“You’re coming from a climate of warm weather that’s huge on organic food, freshly made. And then you come to America, and everything switches–you have processed foods, high intake of sugar, less activity. The only time you’re walking is if it’s for exercising. Back home it’s a part of life.”

yahye ahmed

For example, the Somali participants broke into groups by gender. “The females are more comfortable with females saying things they would not say with a male present,” Yahye said. 

In some ways, the pandemic may have provided more incentive for meeting virtually, Yahye and Molina said, since people weren’t able to gather in person at the mosque or other spots.

“People were able to share their life experiences and how they were dealing with things,” Yahye said. “They talked about eating habits and worrying about less exercising … and sharing ideas to encourage themselves to still accomplish their goals and finish the commitment they made prior to the pandemic.”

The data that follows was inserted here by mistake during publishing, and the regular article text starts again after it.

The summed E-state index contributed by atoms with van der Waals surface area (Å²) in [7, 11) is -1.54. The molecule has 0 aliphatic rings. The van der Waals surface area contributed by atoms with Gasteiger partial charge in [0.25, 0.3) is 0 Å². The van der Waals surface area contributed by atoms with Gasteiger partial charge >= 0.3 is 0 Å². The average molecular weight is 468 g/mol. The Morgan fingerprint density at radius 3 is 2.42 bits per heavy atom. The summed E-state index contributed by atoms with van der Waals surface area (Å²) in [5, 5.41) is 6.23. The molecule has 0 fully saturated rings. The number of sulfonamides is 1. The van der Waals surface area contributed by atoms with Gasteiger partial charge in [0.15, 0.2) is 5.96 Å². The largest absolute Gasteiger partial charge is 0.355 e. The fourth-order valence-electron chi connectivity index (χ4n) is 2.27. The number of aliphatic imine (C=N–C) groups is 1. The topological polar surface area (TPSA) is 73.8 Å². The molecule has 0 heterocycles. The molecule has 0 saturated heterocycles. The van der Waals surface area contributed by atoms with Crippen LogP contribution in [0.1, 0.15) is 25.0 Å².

Immigration tied to weight gain

Immigrants often arrive in Minnesota at a healthier weight than the general population, the researchers noted, but most gain weight in the first 10 years. Another study led by Wieland showed that rates of diabetes for the Somali population near Rochester are double that of non-Somali patients. Latino people are 17 percent more likely to be diagnosed with Type 2 diabetes than white people, according to the Centers for Disease Control and Prevention